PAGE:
Historic arbor gets a facelift after 200 years
DENVER – After nearly two centuries of sheltering worshippers from rain and sun, the arbor at Rock Springs Campground in Denver is getting some much needed care.
Originally constructed circa 1833, the arbor is approximately 90 feet long by 65 feet wide. It’s constructed of massive hand-hewn beams and posts pinned together with wooden pegs. Though strong as a battleship, the arbor was nonetheless showing signs of wood rot and decay in some vital supports.
Construction crews have brought in beams that originally came from a 150-year-old dairy barn in Canada. The replacement beams are up to 18 feet long, about 12 inches square and weigh hundreds of pounds each.
The beams were sourced by Appalachian Hardwoods. After being stored for a time at a warehouse in Waynesville, the wood was trucked to the arbor site.
A four-man crew from Ken Bradshaw Co. has been repairing the arbor for several weeks. Carpenters Robert Crawley and Trenton Armstrong recently spent the morning trimming a replacement beam with a chainsaw and preparing to mount it using brute strength.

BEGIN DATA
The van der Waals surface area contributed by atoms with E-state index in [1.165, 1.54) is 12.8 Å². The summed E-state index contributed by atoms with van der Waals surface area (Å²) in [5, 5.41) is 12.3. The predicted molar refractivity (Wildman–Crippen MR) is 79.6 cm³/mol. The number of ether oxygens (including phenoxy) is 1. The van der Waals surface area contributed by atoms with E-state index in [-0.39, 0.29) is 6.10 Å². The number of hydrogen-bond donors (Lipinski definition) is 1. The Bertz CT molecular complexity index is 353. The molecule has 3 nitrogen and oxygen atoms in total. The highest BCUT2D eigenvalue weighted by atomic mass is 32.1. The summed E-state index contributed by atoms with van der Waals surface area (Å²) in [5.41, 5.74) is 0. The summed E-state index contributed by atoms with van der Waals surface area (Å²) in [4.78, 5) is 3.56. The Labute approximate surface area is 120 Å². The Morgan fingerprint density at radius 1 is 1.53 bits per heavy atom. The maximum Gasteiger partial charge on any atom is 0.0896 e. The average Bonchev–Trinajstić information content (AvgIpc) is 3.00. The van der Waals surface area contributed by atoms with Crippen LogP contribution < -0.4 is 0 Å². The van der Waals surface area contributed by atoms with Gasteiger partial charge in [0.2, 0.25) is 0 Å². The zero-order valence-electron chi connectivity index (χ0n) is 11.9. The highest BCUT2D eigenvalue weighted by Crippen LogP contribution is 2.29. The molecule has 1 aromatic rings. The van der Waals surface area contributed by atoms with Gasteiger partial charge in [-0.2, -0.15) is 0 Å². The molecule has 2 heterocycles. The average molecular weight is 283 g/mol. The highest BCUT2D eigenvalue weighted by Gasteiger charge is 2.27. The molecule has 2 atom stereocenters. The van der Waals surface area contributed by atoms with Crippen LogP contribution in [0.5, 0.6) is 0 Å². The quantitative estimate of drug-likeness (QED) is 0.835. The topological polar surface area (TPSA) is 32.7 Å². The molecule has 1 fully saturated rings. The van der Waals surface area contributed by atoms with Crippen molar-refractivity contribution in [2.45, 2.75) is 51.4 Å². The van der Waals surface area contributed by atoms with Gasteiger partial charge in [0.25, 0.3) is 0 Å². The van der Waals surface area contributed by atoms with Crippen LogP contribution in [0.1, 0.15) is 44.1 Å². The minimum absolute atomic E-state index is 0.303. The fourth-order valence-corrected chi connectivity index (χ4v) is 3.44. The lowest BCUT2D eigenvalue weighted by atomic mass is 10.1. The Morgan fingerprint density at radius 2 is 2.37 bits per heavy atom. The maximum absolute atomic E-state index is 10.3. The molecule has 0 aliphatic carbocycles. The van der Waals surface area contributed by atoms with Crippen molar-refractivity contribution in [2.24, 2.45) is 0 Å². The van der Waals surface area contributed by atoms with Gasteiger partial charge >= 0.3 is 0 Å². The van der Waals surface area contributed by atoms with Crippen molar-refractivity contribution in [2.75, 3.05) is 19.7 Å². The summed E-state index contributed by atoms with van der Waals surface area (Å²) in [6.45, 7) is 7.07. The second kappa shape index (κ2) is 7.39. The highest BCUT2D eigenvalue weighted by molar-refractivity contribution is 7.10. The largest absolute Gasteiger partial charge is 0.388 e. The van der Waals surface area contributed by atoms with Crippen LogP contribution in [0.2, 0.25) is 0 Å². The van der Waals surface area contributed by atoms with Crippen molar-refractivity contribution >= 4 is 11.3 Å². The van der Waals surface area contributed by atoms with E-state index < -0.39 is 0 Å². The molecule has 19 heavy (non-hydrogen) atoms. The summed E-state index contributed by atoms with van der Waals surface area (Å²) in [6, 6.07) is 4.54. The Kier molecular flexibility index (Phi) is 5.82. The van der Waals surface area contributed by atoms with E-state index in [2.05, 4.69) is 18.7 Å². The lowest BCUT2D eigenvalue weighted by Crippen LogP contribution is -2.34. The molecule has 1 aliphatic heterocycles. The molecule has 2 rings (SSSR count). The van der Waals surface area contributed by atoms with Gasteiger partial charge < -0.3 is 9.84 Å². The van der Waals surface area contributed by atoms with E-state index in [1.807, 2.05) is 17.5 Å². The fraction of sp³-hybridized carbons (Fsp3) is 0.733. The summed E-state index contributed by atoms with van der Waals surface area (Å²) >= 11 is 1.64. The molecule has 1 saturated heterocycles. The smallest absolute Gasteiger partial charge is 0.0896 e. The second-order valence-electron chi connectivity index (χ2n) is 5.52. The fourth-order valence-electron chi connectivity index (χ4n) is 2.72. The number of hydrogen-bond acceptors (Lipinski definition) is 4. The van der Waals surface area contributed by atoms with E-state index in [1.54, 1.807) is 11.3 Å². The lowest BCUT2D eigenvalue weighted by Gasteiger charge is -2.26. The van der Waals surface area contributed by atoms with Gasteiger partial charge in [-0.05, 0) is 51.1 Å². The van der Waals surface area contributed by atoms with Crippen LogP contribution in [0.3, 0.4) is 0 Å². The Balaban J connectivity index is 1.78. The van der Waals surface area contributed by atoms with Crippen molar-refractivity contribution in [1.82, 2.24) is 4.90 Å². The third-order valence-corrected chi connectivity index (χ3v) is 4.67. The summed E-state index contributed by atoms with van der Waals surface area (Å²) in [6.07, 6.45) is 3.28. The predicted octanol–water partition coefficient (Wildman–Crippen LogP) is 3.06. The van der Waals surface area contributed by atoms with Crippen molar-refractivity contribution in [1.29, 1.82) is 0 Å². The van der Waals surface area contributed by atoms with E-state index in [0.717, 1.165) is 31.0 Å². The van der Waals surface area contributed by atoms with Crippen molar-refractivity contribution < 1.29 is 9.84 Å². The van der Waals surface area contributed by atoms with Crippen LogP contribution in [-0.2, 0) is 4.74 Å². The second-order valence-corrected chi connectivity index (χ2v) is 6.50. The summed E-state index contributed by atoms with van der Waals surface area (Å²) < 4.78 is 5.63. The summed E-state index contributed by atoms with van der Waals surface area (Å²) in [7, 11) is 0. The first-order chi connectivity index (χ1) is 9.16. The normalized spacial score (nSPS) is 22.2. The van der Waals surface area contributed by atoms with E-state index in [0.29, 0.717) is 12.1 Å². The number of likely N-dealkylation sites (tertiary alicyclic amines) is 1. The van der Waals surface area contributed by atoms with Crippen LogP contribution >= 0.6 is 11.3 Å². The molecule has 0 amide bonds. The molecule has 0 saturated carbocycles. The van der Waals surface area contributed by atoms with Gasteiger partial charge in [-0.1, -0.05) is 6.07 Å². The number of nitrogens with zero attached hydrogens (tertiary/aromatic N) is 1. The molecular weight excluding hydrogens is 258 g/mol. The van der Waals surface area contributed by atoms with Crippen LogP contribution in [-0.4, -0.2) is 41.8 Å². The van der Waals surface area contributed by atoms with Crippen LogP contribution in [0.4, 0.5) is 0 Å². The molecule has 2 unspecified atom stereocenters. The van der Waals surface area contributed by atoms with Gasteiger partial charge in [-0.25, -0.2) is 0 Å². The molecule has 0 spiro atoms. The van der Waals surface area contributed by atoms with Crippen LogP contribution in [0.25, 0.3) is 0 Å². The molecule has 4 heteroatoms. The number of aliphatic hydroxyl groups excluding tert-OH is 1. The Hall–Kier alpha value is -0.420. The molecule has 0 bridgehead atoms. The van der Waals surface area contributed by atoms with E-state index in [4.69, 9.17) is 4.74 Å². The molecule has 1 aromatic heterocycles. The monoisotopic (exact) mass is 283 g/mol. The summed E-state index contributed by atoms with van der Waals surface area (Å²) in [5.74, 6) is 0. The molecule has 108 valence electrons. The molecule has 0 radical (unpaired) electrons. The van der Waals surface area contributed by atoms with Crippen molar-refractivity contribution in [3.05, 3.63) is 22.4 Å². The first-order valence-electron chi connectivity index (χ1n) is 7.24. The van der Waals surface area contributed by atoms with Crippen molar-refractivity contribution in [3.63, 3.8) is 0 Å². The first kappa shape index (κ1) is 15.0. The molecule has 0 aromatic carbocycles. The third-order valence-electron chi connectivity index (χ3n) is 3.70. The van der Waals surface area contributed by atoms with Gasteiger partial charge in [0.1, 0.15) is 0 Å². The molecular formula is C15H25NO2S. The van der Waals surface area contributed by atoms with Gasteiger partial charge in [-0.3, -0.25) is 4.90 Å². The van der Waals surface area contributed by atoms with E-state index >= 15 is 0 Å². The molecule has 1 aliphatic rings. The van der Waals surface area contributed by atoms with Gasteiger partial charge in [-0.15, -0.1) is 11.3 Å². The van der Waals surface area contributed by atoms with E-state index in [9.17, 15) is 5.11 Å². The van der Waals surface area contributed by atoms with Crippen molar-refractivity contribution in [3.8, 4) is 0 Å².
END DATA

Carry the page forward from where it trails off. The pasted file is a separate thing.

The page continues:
“We lift each end one at a time by hand to move it up the post,” Crawley said. “Then we hold it in place with board braces until we get it mounted. It’s old-timey, cave-man style.”
Once a replacement beam or post is positioned, it’s secured with countersunk lag bolts. A wooden plug placed over the bolt head gives the appearance of the original wooden pegs but is much stronger. A series of steel cables and ratchets help hold the arbor together while the repair is going on.
“We got one side straighter than it’s been in a hundred years,” Armstrong said. “Nothing was square.”
In addition to posts and beams, some of the arbor’s bracing is being replaced with special attention to detail.
“We have new braces that are sawn,” Crawley said. “But we will use an axe on the sides to give them a hand-hewn look.”
Rock Spring Camp Meeting trustee Van Barker said pieces of the old beams will be auctioned off to help pay for the restoration.
“We are saving all the pieces we can,” Barker said. “The auction will be sometime in June.”
The arbor restoration on site supervisor Thomas Mann said he and his crew hope to have the job done by around the first of May, but if trustees decide on a few more fixes, that date could move back a few weeks.
Even so, the arbor should be ready for action when the next camp meeting takes place in August.
Mann and his men are rightly proud of the work they are putting into breathing new life into the arbor.
“When we finish and walk away from this job, I hope they get another 200 years of use out of it,” he said. “I hope my children’s children will be able to see what we did here.”